Alt-Elizabeth - our Peter's mother - visits Walter, to convince him to try to help Peter get back to the world and people he loves. She forgives Walter for kidnapping Peter - in which her transformed alternate reality, Peter died as he and Walter were crossing the lake. And she convinces Walter.
A little later, when Walter comes to see Peter, it's clear that Peter is starting to feel a real connection to Walter. It may be that the main help that Walter can give Peter to get back "home" is getting Peter in touch with the fact, or, at least, almost fact, that Peter is home already.
Otherwise, I'm really enjoying the smooth way the alternate sets of characters relate to each in this new transformed double set of realities. Sitting across a table from one another, out in the field shooting bad guys, mixing Peter in as a a wild card who knows things that neither set of characters does, Fringe is giving us a wild and wildly believable and satisfying tableaux. Not easy to do even in a novel, let alone television show. Fringe is setting standards in complex story telling that we may not see again for years.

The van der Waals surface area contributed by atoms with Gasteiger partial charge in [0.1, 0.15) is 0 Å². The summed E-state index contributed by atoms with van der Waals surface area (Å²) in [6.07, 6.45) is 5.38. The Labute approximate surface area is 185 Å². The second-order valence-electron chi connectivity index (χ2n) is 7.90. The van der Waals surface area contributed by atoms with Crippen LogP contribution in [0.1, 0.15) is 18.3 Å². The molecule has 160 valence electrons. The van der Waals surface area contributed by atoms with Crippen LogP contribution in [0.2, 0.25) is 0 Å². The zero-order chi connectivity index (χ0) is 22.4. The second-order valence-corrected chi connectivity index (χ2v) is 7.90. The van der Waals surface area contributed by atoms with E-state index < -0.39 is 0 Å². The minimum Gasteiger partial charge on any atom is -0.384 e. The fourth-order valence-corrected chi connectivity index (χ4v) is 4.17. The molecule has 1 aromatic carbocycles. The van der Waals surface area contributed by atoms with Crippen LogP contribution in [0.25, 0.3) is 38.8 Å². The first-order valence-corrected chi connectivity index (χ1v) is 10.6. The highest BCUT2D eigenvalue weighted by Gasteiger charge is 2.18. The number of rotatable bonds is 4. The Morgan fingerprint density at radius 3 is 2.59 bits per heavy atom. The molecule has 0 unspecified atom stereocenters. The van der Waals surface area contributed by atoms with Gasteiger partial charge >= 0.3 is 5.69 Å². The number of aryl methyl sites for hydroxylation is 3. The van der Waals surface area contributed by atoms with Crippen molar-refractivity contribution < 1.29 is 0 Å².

And the villain set is pretty impressive too. Alt-Broyles is a damned good, dangerous double agent. He's even got me wondering if he's somehow brought our straight-laced Broyles into his web. Alt-Broyles and his boss Jones make a powerful combination. And the revelation at the end that Jones is taking his orders from our (transformed original universe) Nina promises a tough fight even against the assembled intelligences of both Walters, Olivias, Lees, and Peter.
... Fringe 4.2: Better and Worse Selves ... Fringe 4.3: Sanity and Son ... Fringe 4.4: Peter's Back, Ectoplasm, and McLuhan ... Fringe 4.5: Double Return ... Fringe 4.6: Time Slips ... Fringe 4.7: The Invisible Man ... Fringe 4.8: The Ramifications of Transformed Alternate Realities